CRANIOFACIAL BIOLOGY PHD PROGRAM
Empowering Craniofacial Biomedical Researchers of the Future
The Craniofacial Biology PhD program is designed for students who are interested in earning a PhD in biomedical fields including but not limited to craniofacial biology.
In addition to providing students with rigorous training, we offer an opportunity to explore a wide range of research projects, core courses that provide a solid biomedical foundation, and an interdisciplinary and collaborative environment.
The interdisciplinary PhD program offers individualized course options and provides flexibility to accommodate a variety of research interests. Our goal is preparing students to become advanced research scientists and the next generation of leaders in craniofacial research.
Our program provides a flexible, stimulating and uniquely structured curriculum for well-qualified candidates, with an emphasis on:
- Selection of students dedicated to a career in craniofacial biology, dentistry and biomedical research
- Exceptional environment for candidates to fulfill their research objectives
- Formal educational classes addressing translational and clinical research
- Mentored relationships with faculty who value their role as an educator of the next generation of dental medicine professionals
- Experience through coursework, seminars and workshops that enables students to write competitive grants
Ostrow’s program focuses primarily on development and disease as well as prokaryotic and eukaryotic genetics. Significant emphasis is placed on understanding:
- Normal and pathological craniofacial development
- Stem cell biology and tissue engineering
- Biomineralization of dental hard tissues
- Biosynthetic and biocompatible materials development
- Dental pathologies affecting the dentition and surrounding tissues, including periodontitis, osteonecrosis and pulpitis
- Genetic disease
The PhD program in craniofacial biology requires didactic courses of instruction, including classes in craniofacial genetics and development, bioethical issues, statistics and scientific writing. The program also requires a research project to be satisfactorily completed prior to graduation.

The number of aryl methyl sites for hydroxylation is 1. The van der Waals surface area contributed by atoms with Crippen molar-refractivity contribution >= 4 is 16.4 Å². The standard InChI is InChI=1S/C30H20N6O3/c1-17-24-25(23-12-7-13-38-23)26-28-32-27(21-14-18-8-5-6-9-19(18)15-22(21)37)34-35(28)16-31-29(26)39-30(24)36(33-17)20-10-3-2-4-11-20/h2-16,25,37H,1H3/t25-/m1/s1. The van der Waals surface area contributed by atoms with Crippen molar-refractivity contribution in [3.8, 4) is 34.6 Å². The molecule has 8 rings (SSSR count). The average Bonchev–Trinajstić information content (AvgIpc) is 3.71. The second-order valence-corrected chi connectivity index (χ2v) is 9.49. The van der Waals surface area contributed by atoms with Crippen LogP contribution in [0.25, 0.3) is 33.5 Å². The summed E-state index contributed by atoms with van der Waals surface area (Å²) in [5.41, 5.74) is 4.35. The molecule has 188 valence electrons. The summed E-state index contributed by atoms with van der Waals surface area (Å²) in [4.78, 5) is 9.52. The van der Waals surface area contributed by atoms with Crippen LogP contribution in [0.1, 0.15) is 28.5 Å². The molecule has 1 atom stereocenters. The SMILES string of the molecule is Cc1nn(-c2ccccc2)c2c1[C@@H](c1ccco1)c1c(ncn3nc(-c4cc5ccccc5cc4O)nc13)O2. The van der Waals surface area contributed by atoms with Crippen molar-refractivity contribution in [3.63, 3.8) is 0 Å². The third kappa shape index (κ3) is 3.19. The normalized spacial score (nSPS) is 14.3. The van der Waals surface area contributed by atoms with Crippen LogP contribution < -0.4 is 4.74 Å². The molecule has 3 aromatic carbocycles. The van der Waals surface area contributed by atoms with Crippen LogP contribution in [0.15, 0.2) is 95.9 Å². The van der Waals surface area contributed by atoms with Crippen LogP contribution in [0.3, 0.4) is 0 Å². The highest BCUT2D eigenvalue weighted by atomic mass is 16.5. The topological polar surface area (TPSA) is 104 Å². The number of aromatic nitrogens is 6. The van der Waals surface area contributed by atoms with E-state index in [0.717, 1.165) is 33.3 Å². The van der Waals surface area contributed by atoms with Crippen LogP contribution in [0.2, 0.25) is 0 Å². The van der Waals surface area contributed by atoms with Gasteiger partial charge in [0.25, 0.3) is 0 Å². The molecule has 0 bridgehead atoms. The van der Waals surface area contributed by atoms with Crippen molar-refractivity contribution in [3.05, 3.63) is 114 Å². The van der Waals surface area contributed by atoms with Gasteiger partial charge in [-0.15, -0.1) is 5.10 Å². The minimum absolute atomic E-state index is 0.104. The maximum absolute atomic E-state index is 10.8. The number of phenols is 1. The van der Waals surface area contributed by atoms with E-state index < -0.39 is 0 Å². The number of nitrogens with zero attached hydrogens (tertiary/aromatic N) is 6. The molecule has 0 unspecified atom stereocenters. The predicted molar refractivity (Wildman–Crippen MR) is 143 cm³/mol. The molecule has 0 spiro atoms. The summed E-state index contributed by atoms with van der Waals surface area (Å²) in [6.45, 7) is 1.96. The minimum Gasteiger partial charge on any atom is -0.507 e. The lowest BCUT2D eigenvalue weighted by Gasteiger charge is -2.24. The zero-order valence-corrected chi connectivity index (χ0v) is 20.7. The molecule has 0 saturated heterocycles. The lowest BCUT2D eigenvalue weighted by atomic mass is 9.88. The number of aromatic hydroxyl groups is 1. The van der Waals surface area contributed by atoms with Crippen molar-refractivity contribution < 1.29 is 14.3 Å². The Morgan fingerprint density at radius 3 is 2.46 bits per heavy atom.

Curriculum & Timeline
During the first two years of the PhD program, students focus on their research while solidifying their knowledge base by taking classes on topics of relevance.
In year 1, students complete approximately 25 units, which includes both classroom and laboratory work over the fall, spring and summer semesters. At the end of year 1, students and their mentor select a research project.
In year 2, students complete courses tailored to their research interests and continue lab work as a Research Assistant. By the end of year 2, students should have completed the Qualifying Exam, which includes a condensed version of a written National Institutes of Health (NIH) F31 fellowship proposal and an oral defense of their research project.
In years 3-5, students focus fully on their research, developing their project, attending conferences and professional development workshops, and ultimately writing and defending their thesis. Students are also trained in giving research presentations by participating in their PhD programs seminar series, in which all aspects of their talks are critiqued by their peers. An individual development plan (IDP) and periodic meetings with the students’ thesis committee provide scientific support, ensuring progress toward the PhD. By the time students defend their thesis, they are expected to be experts in their field and to have achieved considerable independence, providing outstanding preparation for a postdoctoral fellowship or other science-related careers.
Core Courses and Curriculum
- PM 510L Principles of Biostatistics (4 units)
- CBY 585 Systematic Research Writing (3 units)
- INTD 531 Cell Biology (4 units)
- INTD 561 Molecular Biology (4 units)
A total of 60 units are required for the PhD. Eight didactic courses at the graduate level are required. The core required CBY courses are PM 510L, CBY 585, INTD 531 and INTD 561 as listed above. The remaining graduate-level courses may be selected from courses offered by any department, following consultation with the student’s graduate mentor. Graduation requires a minimum GPA of 3.0 and satisfactory completion of a research project.
Students must pass both the written and oral portions of the qualifying exam during the second year of study. The written portion will require students to write a research grant proposal, in a format modeled after an NIH F31 fellowship application. The oral defense portion will include both a formal presentation of the grant proposal, as well as a forum in which the guidance committee asks general questions related to the student’s research.
Each student’s research is reported in a dissertation written under the guidance of the student’s mentor and the dissertation committee. The dissertation must demonstrate the student’s capacity for independent research, scholarly achievement and technical mastery of a specific field.